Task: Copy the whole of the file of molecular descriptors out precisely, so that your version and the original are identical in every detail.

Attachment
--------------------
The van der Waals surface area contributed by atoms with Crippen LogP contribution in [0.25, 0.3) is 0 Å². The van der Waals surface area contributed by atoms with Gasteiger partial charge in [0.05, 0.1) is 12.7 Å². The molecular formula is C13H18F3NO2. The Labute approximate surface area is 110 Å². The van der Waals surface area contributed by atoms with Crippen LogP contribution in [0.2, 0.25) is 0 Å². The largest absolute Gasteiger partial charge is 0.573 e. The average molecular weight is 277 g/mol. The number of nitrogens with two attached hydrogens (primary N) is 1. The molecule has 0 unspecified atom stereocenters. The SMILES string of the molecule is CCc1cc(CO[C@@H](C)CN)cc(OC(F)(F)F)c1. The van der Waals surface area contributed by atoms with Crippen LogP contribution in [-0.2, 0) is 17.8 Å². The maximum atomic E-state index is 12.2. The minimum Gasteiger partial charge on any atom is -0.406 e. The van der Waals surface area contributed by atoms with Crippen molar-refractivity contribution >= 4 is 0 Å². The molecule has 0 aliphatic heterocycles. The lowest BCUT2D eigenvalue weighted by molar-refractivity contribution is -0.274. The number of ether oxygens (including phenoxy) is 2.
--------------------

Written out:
The van der Waals surface area contributed by atoms with Crippen LogP contribution in [0.25, 0.3) is 0 Å². The van der Waals surface area contributed by atoms with Gasteiger partial charge in [0.05, 0.1) is 12.7 Å². The molecular formula is C13H18F3NO2. The Labute approximate surface area is 110 Å². The van der Waals surface area contributed by atoms with Crippen LogP contribution in [0.2, 0.25) is 0 Å². The largest absolute Gasteiger partial charge is 0.573 e. The average molecular weight is 277 g/mol. The number of nitrogens with two attached hydrogens (primary N) is 1. The molecule has 0 unspecified atom stereocenters. The SMILES string of the molecule is CCc1cc(CO[C@@H](C)CN)cc(OC(F)(F)F)c1. The van der Waals surface area contributed by atoms with Crippen LogP contribution in [-0.2, 0) is 17.8 Å². The maximum atomic E-state index is 12.2. The minimum Gasteiger partial charge on any atom is -0.406 e. The van der Waals surface area contributed by atoms with Crippen molar-refractivity contribution >= 4 is 0 Å². The molecule has 0 aliphatic heterocycles. The lowest BCUT2D eigenvalue weighted by molar-refractivity contribution is -0.274. The number of ether oxygens (including phenoxy) is 2.